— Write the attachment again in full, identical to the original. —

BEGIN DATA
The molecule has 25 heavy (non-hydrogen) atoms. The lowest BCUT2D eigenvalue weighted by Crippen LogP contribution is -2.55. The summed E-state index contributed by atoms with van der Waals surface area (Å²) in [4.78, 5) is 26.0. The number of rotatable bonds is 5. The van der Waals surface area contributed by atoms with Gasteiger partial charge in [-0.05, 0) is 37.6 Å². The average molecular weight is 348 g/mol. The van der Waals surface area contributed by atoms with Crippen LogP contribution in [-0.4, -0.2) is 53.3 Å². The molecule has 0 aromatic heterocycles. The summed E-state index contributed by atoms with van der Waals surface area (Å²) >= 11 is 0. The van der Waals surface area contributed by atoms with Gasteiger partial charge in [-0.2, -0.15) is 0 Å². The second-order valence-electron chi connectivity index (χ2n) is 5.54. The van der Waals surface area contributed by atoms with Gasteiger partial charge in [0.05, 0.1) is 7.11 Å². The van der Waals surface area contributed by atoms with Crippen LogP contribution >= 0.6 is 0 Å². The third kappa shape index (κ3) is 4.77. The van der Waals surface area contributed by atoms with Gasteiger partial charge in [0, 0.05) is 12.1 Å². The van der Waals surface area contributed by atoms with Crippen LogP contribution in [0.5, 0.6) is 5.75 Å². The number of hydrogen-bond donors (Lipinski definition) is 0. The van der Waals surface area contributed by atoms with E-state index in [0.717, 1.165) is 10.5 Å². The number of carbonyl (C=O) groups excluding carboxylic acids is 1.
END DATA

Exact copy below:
The molecule has 25 heavy (non-hydrogen) atoms. The lowest BCUT2D eigenvalue weighted by Crippen LogP contribution is -2.55. The summed E-state index contributed by atoms with van der Waals surface area (Å²) in [4.78, 5) is 26.0. The number of rotatable bonds is 5. The van der Waals surface area contributed by atoms with Gasteiger partial charge in [-0.05, 0) is 37.6 Å². The average molecular weight is 348 g/mol. The van der Waals surface area contributed by atoms with Crippen LogP contribution in [-0.4, -0.2) is 53.3 Å². The molecule has 0 aromatic heterocycles. The summed E-state index contributed by atoms with van der Waals surface area (Å²) >= 11 is 0. The van der Waals surface area contributed by atoms with Gasteiger partial charge in [-0.2, -0.15) is 0 Å². The second-order valence-electron chi connectivity index (χ2n) is 5.54. The van der Waals surface area contributed by atoms with Gasteiger partial charge in [0.05, 0.1) is 7.11 Å². The van der Waals surface area contributed by atoms with Crippen LogP contribution >= 0.6 is 0 Å². The third kappa shape index (κ3) is 4.77. The van der Waals surface area contributed by atoms with Gasteiger partial charge in [0, 0.05) is 12.1 Å². The van der Waals surface area contributed by atoms with Crippen LogP contribution in [0.5, 0.6) is 5.75 Å². The number of hydrogen-bond donors (Lipinski definition) is 0. The van der Waals surface area contributed by atoms with E-state index in [0.717, 1.165) is 10.5 Å². The number of carbonyl (C=O) groups excluding carboxylic acids is 1.